This lamp does not belong in summer. It is a winter lamp,
with its twin in the window, its echo in the bone-cold wood.
Summer lamps, they all gleam yellow.
This lamp was not made for lemon light --
for damp porch swings, blue-bluster nights like glass --
It cannot rival the fireflies.
This winter lamp, it sighs – it scrapes – it pounds – it singes
the ice-marble-air. It does not dare to quicken to being,
only to soothe and soften,
throw gossamer sheets over still and beaten forms
Even through the threadbare curtains, Sam can see the traces of frost creeping across the window glass, throwing slivers of moonlight across the hardbound book in her hand. She doesn’t check the spine for the title.
Shivering, she tugs on the sleeve of her pajamas. The wind outside has grown fierce, gnawing at wood and flesh alike; winter has finally arrived. Branches groan against the walls of the house, as if to escape the frigid air, and she sits cross-legged on the hardwood floor, listening to the sound-filled silence.
The room is dark, and her head is pressed back into the side of her desk. Her wire-rimmed glasses, bent ever so slightly out of shape, lie discarded on the ground beside her. She traces the cover of the book in her lap. Its corners are well-worn, curved inwards, and almost reverently, she runs a finger down its pages. She smiles as the moon washes her hand in silver light.
Even as her heart tightens, breath comes more easily, and her shoulders sag. Already, she can feel her own worn-out world trickling away through the cracks between the floorboards, hear new existences blossoming at the turning of a page. Already, she can taste escape in the air.
She draws a breath through her nose as the fresh scents of dust and paper trickle up from the pages. Sleep holds down her eyelids, and she still can’t remember what book it is that she holds in her hand. Only that it is the one she fell asleep meaning to read, and the one that she turned to, hours later, when she sat straight up in bed, choking down a scream. Reading by moonlight has always been her remedy for a nightmare.
And for her first failing grade.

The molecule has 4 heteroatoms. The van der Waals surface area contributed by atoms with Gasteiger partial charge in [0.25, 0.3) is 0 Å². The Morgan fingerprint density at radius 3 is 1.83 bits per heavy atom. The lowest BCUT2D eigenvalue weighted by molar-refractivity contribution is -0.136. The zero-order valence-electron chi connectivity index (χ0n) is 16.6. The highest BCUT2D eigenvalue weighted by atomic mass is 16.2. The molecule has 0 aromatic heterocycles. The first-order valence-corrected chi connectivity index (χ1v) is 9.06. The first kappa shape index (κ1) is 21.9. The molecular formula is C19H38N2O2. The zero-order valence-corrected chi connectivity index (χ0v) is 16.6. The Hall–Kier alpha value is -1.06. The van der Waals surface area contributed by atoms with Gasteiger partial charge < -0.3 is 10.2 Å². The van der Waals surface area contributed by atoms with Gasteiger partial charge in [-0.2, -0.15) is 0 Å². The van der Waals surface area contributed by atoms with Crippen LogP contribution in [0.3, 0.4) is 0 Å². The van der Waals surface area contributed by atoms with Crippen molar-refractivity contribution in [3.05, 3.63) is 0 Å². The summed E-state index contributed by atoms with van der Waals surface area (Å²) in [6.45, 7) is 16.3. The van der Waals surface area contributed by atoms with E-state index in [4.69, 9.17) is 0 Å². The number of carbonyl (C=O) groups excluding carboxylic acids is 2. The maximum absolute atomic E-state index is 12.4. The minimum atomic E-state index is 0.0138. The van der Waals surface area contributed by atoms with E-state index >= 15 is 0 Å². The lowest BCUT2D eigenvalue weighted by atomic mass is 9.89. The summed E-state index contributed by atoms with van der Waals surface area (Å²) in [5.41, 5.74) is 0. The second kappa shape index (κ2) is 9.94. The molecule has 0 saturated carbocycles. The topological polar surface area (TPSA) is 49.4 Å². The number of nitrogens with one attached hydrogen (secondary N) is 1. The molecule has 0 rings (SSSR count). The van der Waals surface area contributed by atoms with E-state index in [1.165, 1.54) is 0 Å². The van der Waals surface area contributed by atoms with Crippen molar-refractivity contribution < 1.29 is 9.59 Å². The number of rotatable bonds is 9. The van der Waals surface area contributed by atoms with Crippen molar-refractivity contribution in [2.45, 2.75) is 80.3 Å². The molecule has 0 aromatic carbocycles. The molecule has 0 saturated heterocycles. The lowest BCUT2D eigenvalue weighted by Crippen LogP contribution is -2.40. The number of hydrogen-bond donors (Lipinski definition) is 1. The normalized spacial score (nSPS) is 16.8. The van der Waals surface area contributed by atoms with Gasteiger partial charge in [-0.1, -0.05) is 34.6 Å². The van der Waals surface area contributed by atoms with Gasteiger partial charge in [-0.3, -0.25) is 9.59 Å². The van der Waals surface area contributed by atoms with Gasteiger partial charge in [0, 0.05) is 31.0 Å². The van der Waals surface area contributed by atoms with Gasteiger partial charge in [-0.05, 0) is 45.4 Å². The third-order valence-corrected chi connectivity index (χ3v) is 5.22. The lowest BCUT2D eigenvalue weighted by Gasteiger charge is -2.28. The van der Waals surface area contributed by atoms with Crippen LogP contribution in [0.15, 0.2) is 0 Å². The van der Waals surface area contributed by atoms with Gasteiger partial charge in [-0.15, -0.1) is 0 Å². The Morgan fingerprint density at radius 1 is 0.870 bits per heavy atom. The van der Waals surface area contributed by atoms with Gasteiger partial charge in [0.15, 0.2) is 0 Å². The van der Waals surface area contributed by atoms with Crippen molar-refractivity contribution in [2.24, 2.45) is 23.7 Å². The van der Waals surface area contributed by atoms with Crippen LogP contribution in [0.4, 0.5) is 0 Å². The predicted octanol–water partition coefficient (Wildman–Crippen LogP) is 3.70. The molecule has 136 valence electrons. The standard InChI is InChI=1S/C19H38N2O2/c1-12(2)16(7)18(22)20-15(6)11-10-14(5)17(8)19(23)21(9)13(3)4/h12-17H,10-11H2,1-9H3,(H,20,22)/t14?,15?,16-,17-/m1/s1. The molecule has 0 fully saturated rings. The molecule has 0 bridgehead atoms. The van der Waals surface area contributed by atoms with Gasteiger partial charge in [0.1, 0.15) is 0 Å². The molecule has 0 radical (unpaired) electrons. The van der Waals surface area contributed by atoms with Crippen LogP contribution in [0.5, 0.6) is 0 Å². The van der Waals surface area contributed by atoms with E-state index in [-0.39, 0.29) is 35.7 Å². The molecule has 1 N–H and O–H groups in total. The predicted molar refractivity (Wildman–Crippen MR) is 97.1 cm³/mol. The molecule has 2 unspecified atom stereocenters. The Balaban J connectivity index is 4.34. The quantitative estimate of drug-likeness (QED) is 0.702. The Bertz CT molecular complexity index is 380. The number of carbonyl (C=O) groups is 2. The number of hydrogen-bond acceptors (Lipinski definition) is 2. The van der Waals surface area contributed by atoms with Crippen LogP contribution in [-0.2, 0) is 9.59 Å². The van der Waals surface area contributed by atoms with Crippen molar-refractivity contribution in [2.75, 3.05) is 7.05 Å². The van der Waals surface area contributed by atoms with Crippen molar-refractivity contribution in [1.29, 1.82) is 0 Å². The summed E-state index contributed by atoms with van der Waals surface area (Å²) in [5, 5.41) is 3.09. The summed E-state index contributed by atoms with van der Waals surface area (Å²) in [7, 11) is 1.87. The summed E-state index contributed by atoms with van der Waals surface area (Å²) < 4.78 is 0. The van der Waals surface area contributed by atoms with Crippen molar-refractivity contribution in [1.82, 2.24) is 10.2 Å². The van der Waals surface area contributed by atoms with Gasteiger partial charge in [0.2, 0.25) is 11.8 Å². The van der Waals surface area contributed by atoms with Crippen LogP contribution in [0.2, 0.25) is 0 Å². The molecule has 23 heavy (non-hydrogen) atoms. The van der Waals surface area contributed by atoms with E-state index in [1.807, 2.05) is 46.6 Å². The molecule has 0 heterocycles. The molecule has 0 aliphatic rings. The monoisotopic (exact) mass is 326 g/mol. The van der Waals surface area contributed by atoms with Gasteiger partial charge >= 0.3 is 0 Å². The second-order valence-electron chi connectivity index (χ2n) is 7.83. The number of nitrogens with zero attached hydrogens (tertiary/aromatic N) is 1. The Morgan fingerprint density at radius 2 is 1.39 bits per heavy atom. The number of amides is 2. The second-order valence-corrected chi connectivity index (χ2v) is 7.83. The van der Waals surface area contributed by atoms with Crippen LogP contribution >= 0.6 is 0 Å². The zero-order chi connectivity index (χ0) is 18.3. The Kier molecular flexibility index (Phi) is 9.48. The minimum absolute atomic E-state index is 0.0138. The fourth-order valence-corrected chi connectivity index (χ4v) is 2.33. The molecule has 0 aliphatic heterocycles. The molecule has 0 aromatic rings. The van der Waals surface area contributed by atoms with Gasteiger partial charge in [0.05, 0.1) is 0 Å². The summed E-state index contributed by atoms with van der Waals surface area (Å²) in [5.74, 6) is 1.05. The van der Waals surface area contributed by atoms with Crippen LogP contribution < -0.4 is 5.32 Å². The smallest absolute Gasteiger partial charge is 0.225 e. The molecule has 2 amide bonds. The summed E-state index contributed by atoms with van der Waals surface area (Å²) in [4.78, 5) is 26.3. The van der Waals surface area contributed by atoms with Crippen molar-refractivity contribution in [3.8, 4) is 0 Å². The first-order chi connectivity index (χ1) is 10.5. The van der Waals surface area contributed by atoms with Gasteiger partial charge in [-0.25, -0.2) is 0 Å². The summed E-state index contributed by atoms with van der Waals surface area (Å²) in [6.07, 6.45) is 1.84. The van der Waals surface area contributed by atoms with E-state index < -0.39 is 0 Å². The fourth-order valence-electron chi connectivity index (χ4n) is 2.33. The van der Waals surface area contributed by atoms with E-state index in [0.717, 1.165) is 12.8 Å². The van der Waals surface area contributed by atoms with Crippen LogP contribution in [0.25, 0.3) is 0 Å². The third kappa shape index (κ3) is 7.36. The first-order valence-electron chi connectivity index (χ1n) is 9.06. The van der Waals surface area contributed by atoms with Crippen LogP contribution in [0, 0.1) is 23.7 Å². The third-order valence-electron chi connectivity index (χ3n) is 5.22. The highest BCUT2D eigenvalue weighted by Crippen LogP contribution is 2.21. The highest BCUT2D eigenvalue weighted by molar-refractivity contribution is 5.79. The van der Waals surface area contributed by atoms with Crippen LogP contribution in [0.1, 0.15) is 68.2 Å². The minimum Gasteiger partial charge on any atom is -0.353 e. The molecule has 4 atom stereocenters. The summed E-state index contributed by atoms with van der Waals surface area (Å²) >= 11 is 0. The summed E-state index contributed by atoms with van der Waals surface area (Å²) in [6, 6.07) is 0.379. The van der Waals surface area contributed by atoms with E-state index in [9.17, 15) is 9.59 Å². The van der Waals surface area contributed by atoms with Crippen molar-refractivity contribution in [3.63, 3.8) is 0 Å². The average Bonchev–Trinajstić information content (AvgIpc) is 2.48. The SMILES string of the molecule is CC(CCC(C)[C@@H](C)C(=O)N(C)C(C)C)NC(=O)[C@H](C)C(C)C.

And for her grandfather’s death.
Scratch that--reading by moonlight has always been her remedy for everything.
She’ll have to go to school tomorrow, and she’ll have to go to sleep soon. But for now, there is only her and this book. She hopes that she will lose herself somewhere in the pages, in a world away from this one; she hopes that when she returns, she will be a little more whole than before.
But I still remember
Scribbled notes on orange post-its
Flicked across a desk
I remember making faces at friends across crowded rooms
And laughing when they finally noticed
And I remember when we ran in circles against the wind
Without a care in the world
I remember when we became dragons.
Read the full poem here
It’s been a while since we left. The sun should be well into the west by now, casting shimmering streaks of pale pink across the deep blue evening. Would be, if it weren’t for the huge wall of pure black that spans across the horizon, spreading out slowly, steadily, casting its looming shadow on the world. The crowd surges around us. As far as I can see stretch faces, people, some pushing ahead of others, some lagging behind. Blond hair, brown hair, white hair, dark eyes, it all blurs together until the faces stop being faces at all. Every so often I think I see someone that I recognize, but when I look again, they’ve turned away, vanished into the crowd, and I tell myself that it was just my imagination.
I don’t remember when I offered to take Caecilia from Mother, or when it started feeling like I was holding a sack of bricks instead of a child. I pull my sister closer to me and continue to walk forward, trailing Mother’s dancing shadow, cast in the darkness by the vague flicker of a candle instead of the ever burning sun. Mother glances at the sky, swallows, and increases her pace, pushing through the crowd. We keep walking.